Does “The Herball” depict Shakespeare?
If you are familiar with images of England’s famous playwright, William Shakespeare, the face seen here (left) will not seem to be that of the Bard. But, writing in the May 20, 2015, Special Historic Edition of “Country Life”, historian Mark Griffiths makes it clear that he is convinced that this is, indeed, Shakespeare.
The image is one of four on the frontispiece of “The Herball or Generall Historie of Plantes” written by Nantwich-born herbalist John Gerard and published in 1597. One is said to be Gerard himself, and the others are regarded as Rembert Dodoens, the Flemish botanist, and Lord Burghley (Sir William Cecil), the Lord Treasurer to Queen Elizabeth the First.
The original frontispiece was printed in monochrome, but around three prints of it were hand coloured. Nantwich Walled Garden Society has obtained a print of one of this trio. Had we been able to have an original coloured print we might have been able to sell it and be in a position to buy the Nantwich Walled Garden in what were the grounds of Townsend House!
While it is possible that John Gerard visited the house and its gardens – or that the family and/or the gardeners had a copy of “The Herball” – it is probably not the case that William Shakespeare was also a visitor. . .
The full-length version of the “Fourth Man”, as Mark Griffiths refers to Shakespeare (right), shows the Bard in a Roman-style costume. Or, as Mark Griffiths adds, in “what passed for ‘Roman’ on the Elizabethan stage”. This is Shakespeare depicted as in a character in his play “Titus Andronicus”. He is shown with a fritillary in his right hand and a sweet corn in his left.
Historian Mark Griffiths, writing an article for Country Life magazine, says he believes that the “Fourth Man” on the frontispiece of John Gerard’s “The Herball”, depicts the English Bard, William Shakespeare. He also says that John Gerard and William Shakespeare were acquaintances.
Cipher clinches it for historian
This is what convinces Mark Griffiths that the figure represents William Shakespeare. It is a Tudor cipher which can be seen at the foot of the plinth on which the Shakespeare figure is standing (left).
This is said to include a “stalked triangle” or spear – half of the Bard’s surname – at the top. The figure 4 can also be seen and this, according to the historian, “stands for the Latin quarter or quat. Combine this with the letter E, top right of the cipher, and you get “shake”. The two together make Shakespeare.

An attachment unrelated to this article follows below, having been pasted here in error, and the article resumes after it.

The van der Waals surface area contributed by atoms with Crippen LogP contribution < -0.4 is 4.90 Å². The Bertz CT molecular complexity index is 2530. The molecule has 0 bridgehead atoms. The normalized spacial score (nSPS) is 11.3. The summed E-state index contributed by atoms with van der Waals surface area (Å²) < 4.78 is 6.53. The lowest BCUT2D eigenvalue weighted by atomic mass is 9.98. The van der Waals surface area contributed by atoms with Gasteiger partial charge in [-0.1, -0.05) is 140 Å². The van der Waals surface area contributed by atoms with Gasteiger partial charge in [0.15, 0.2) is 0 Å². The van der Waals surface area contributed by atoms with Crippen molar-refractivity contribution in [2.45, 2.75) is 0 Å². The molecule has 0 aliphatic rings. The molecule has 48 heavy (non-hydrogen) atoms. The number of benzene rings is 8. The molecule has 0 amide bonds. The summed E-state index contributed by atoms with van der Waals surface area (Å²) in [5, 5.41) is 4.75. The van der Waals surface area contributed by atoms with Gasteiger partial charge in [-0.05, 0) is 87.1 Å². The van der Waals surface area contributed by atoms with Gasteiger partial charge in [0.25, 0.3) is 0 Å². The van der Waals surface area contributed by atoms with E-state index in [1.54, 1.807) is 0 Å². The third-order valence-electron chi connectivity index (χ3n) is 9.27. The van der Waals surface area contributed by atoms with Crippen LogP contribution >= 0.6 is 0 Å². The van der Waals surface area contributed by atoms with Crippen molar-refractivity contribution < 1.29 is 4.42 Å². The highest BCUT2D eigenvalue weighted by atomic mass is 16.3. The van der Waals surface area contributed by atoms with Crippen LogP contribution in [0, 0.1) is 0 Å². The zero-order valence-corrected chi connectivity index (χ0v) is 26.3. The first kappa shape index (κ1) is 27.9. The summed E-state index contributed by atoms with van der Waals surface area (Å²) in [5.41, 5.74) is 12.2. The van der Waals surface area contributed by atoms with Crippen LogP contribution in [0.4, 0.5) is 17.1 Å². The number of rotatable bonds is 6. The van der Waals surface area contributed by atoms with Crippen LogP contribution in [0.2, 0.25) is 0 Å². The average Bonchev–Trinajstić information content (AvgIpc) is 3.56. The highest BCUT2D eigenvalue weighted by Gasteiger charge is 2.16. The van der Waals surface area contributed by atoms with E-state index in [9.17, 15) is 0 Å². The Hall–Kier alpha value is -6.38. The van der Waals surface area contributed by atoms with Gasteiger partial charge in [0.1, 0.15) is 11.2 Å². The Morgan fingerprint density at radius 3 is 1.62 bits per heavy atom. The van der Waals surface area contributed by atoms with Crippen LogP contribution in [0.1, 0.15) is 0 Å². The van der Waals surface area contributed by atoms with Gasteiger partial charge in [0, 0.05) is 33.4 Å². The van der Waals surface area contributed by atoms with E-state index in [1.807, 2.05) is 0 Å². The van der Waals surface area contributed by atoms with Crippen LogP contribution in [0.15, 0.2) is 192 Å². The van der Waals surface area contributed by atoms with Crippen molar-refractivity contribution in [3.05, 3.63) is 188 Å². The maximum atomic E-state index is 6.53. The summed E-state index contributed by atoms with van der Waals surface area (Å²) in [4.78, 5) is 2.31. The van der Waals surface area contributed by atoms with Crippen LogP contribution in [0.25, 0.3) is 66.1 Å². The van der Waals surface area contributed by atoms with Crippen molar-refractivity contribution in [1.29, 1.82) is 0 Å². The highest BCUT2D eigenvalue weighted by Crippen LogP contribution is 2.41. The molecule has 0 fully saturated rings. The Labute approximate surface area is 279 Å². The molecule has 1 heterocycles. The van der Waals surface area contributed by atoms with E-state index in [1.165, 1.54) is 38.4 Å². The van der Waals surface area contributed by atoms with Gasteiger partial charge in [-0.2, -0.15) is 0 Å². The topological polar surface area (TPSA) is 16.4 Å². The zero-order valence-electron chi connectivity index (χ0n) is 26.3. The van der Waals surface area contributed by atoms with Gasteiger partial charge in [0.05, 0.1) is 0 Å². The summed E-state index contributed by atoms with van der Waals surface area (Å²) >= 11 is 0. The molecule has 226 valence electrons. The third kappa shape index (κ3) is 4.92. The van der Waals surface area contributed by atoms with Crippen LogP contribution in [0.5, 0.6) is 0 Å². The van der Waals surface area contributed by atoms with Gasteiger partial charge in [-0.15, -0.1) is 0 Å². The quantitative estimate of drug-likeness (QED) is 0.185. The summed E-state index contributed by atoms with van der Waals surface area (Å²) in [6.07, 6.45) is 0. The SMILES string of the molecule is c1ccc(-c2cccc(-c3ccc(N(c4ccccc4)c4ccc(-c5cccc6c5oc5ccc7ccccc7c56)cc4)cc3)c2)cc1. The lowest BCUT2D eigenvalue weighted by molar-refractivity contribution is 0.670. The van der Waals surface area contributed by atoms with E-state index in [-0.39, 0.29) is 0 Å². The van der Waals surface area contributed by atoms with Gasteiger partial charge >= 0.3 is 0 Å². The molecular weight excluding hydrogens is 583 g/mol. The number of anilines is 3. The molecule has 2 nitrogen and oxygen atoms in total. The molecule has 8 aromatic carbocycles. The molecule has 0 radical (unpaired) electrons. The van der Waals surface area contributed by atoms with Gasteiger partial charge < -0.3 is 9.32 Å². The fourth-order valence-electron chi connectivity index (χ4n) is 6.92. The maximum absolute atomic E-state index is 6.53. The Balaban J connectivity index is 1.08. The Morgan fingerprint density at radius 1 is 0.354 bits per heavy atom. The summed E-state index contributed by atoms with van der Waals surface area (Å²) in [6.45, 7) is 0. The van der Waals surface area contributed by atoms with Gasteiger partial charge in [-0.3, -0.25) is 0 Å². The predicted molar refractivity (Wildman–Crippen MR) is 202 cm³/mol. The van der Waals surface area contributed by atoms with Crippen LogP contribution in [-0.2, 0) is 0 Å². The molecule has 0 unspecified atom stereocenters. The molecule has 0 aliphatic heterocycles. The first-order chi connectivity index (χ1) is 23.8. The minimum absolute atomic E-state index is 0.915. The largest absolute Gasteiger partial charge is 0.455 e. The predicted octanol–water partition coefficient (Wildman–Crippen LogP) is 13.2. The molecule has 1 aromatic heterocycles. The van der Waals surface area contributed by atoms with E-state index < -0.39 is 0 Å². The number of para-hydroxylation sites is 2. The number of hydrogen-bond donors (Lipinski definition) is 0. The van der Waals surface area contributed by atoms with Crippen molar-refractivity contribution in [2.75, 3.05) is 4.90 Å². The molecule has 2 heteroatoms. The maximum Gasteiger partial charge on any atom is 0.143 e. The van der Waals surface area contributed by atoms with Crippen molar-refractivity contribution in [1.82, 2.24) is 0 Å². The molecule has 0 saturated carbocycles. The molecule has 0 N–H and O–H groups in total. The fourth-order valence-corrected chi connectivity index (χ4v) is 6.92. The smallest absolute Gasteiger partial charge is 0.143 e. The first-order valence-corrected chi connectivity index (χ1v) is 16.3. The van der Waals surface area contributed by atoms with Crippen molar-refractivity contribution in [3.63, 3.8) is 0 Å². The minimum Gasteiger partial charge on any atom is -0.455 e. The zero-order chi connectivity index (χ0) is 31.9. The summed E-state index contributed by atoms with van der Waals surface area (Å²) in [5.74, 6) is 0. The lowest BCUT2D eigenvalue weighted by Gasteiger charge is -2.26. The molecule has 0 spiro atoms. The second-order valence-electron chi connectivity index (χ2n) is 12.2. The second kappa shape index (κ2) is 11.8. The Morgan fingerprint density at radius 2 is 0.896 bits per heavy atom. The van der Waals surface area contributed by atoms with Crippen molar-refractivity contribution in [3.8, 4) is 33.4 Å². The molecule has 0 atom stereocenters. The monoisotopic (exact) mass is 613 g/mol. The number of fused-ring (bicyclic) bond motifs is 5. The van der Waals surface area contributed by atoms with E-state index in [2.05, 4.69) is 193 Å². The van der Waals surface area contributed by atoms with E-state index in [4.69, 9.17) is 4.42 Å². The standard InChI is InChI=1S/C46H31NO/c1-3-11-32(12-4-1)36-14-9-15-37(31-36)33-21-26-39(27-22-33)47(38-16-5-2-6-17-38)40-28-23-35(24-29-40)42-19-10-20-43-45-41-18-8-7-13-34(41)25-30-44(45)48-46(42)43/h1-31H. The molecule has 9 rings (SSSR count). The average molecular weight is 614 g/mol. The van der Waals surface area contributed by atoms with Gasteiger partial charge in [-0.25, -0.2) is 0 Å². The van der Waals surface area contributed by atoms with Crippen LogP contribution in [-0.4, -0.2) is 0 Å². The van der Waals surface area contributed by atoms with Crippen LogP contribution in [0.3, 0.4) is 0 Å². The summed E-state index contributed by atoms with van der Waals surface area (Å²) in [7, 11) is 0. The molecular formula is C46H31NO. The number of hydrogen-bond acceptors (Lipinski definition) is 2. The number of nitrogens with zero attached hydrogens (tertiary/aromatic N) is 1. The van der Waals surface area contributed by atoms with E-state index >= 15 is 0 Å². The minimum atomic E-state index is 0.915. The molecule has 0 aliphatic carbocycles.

In the centre of the cipher, the letters OR is an heraldic term for gold, indicating the coat of arms granted to Shakespeare’s father, and so to him. At the foot of the shield is the letter W – for William.
Figures became Gerard and the Queen
This section of the garden image (right) at the foot of the frontispiece is said to show John Gerard and Queen Elizabeth the First (bottom, right). Mark Griffiths writes that the original picture of the garden is a Dutch engraving and the two figures in that are not named. It was used on the frontispiece because it looked like Theobalds House (or Palace), with the garden of Lord Burghley, where Gerard was employed and which the Queen visited several times.
Inconceivable that Gerard and Shakespeare didn’t know each other
Mark Griffiths’ proposal that William Shakespeare is the fourth man on the title page of John Gerard’s The Herball Or Generall Historie of Plantes (1597) lends credence to the possibility that the two men must have been well acquainted. As well as making the case for William Shakespeare from clues on the engraving, Mark Griffiths noted that in 1590 Lord Burghley employed Shakespeare to prepare verse to upstage his critics. John Gerard had long been associated with Lord Burghley and provided him with information about plants and horticulture.
It was suggested that Shakespeare may have contributed to Gerard’s preface as it has characteristics of his style. In the meantime Shakespeare benefited from Gerard’s knowledge of plants even before the herbal was published.
Shakespeare moved to London from Stratford upon Avon towards the end of the 1580s. He was a countryman who enjoyed his garden whilst his plays display a knowledge of the plants of the fields and hedgerows of Warwickshire. New techniques such as grafting are featured in his plays.
Shakespeare was also interested in the treatment of disease and the compounding of drugs. It is perhaps no coincidence that a copy of Gerard’s herbal was held at Dr John Hall’s house in Stratford upon Avon. Dr Hall was Shakespeare’s son-in-law and it is likely that the two men would have discussed the use of medicinal herbs as well as the herbal.
John Gerard had a garden in Fetters Lane, Holborn only a short distance from Blackfriars where Shakespeare lived for a time. Shakespeare worked at the Theatre and Curtain in Shoreditch just outside the city walls. Gerard was familiar with the Theatre for one entry in the herbal notes that he found a specimen of Crow-foot while “walking in the field next to the Theatre by London.” The Theatre did stand outside the city walls hence the reference to “by London.”
Plays would have been performed in the royal palaces and probably involved Shakespeare. This would have been one place where he could have encountered Lord Burghley who was, or at least came to be acquainted with, both men. Gerard’s link with the royal court is confirmed insofar as he was for a time Herbalist to James I. Also he was well known to Sir Walter Raleigh, a member of the Queens’ court. It is inconceivable that two such prominent men of the time with a mutual interest in plants and gardening could not have known each other.